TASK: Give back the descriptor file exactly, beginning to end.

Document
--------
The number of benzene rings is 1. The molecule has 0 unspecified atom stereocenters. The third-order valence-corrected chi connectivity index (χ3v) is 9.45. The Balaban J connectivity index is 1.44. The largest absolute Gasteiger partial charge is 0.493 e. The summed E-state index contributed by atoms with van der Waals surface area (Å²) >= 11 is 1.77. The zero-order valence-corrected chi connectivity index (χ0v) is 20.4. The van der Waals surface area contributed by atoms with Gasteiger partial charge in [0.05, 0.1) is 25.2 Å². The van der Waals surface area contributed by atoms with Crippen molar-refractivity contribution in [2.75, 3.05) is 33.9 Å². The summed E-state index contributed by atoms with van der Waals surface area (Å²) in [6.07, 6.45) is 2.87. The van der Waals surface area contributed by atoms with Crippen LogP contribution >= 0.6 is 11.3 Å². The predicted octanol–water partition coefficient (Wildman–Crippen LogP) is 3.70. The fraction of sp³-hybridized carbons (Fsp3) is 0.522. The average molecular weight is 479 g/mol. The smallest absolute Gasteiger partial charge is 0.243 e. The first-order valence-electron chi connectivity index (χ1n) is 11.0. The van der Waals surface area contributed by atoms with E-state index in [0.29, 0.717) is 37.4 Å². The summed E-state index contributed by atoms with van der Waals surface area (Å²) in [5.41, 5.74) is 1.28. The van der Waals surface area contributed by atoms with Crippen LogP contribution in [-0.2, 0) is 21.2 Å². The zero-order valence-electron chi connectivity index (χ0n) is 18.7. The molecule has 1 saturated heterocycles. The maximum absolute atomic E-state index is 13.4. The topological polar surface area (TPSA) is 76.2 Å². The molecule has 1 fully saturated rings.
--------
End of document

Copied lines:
The number of benzene rings is 1. The molecule has 0 unspecified atom stereocenters. The third-order valence-corrected chi connectivity index (χ3v) is 9.45. The Balaban J connectivity index is 1.44. The largest absolute Gasteiger partial charge is 0.493 e. The summed E-state index contributed by atoms with van der Waals surface area (Å²) >= 11 is 1.77. The zero-order valence-corrected chi connectivity index (χ0v) is 20.4. The van der Waals surface area contributed by atoms with Gasteiger partial charge in [0.05, 0.1) is 25.2 Å². The van der Waals surface area contributed by atoms with Crippen molar-refractivity contribution in [2.75, 3.05) is 33.9 Å². The summed E-state index contributed by atoms with van der Waals surface area (Å²) in [6.07, 6.45) is 2.87. The van der Waals surface area contributed by atoms with Crippen LogP contribution >= 0.6 is 11.3 Å². The predicted octanol–water partition coefficient (Wildman–Crippen LogP) is 3.70. The fraction of sp³-hybridized carbons (Fsp3) is 0.522. The average molecular weight is 479 g/mol. The smallest absolute Gasteiger partial charge is 0.243 e. The first-order valence-electron chi connectivity index (χ1n) is 11.0. The van der Waals surface area contributed by atoms with E-state index in [0.29, 0.717) is 37.4 Å². The summed E-state index contributed by atoms with van der Waals surface area (Å²) in [5.41, 5.74) is 1.28. The van der Waals surface area contributed by atoms with Crippen LogP contribution in [-0.2, 0) is 21.2 Å². The zero-order valence-electron chi connectivity index (χ0n) is 18.7. The molecule has 1 saturated heterocycles. The maximum absolute atomic E-state index is 13.4. The topological polar surface area (TPSA) is 76.2 Å². The molecule has 1 fully saturated rings.